Nashville-based songwriter Stephie James unveils her debut album, As Night Fades, (out Mar. 1) blending dreamy doo-wop with romantic Americana rock ‘n’ roll. With influences from Iggy Pop to Judy Garland, James crafts a subtly subversive record, evoking nostalgia while introducing something new. As a musical powerhouse, James has toured with Anita Baker, worked with artists like John Bettis, and collaborated with the legendary John Baldwin for mastering.
The album, produced by Andrija Tokic, promises a cinematic experience, kicking off with the sultry Company, a smoky narrative set in an East Nashville dive bar. James’ musical journey reflects a fusion of influences and a departure from traditional rock, creating a dreamy, romantic atmosphere. Her single Company captures a reverb-laden, orchestral vibe, showcasing her diverse musical palette.
James, a DIY enthusiast since her teens, emphasizes her dedication to exploring different musical paths, paying homage to influences like Leonard Bernstein and Stephen Sondheim. With a rich history from opening a coffee shop for all-ages shows to touring with Anita Baker, Stephie James brings a unique blend of experiences to her debut album, promising a cinematic, romantic, and dreamy space for listeners.
“I went from fancy touring with Anita Baker,” says James, “rubbing elbows with celebrities and playing beautiful theaters, to touring in a van with smelly guys once I started my first band, Blue Mountain Belle. But I knew I wanted to work on my own project.”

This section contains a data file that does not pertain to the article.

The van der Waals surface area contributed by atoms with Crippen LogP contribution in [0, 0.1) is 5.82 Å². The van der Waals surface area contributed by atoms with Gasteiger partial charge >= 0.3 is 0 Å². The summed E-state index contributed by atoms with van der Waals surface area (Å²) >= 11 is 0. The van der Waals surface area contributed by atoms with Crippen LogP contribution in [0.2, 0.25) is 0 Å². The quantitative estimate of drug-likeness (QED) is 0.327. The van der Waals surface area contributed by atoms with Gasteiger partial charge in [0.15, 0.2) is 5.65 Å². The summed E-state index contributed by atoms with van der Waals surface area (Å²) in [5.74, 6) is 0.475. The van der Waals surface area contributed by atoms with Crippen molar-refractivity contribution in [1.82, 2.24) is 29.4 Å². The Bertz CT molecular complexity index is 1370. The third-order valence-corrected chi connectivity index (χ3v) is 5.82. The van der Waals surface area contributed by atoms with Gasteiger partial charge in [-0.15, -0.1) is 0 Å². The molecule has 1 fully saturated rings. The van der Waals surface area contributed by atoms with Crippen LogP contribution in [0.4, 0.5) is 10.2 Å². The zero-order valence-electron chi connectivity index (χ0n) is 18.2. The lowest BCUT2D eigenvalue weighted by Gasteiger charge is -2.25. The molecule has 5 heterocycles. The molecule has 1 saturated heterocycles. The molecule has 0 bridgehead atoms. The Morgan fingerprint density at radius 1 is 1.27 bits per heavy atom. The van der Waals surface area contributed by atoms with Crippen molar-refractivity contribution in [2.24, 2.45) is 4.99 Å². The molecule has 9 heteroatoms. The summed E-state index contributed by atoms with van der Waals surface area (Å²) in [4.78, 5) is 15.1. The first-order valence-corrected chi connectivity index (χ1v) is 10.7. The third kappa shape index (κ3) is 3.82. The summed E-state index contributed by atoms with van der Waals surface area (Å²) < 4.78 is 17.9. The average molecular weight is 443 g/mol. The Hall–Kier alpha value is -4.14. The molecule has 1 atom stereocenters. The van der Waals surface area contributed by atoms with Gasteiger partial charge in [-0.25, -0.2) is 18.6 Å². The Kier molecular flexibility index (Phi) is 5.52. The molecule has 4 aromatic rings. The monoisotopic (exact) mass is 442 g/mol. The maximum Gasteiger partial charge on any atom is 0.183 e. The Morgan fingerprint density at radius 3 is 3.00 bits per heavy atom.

James explains: “Company is quite possibly my favorite track we’ve recorded so far…I’m a sucker for the ballads and all the layered strings make this one feel like a movie. Lyrically, the song is a pretty direct narrative and as honest and autobiographical as they come. Musically, there was so much space to create this sort of reverb-laden, dreamy, romantic vibe. Billy Contreras stacked the strings, piece by piece. We set out to make something that was kind of a departure from the straight-ahead guitar, bass, drums, rock n roll style and highlight some of my other influences that are buried a little deeper throughout the album – all things Leonard Bernstein and Stephen Sondheim meets Leiber and Stoller production.
The song opens fairly sparsely, with a drum machine throughout; it’s the only song on the album to feature upright bass and eventually some live orchestral-style drums fall in as the song fills out. It might feel like an anti-single and maybe won’t be everybody’s cup of tea…but I think it embodies much of what this album is really about, paying homage to many of my influences and creating this cinematic, romantic and dreamy space.”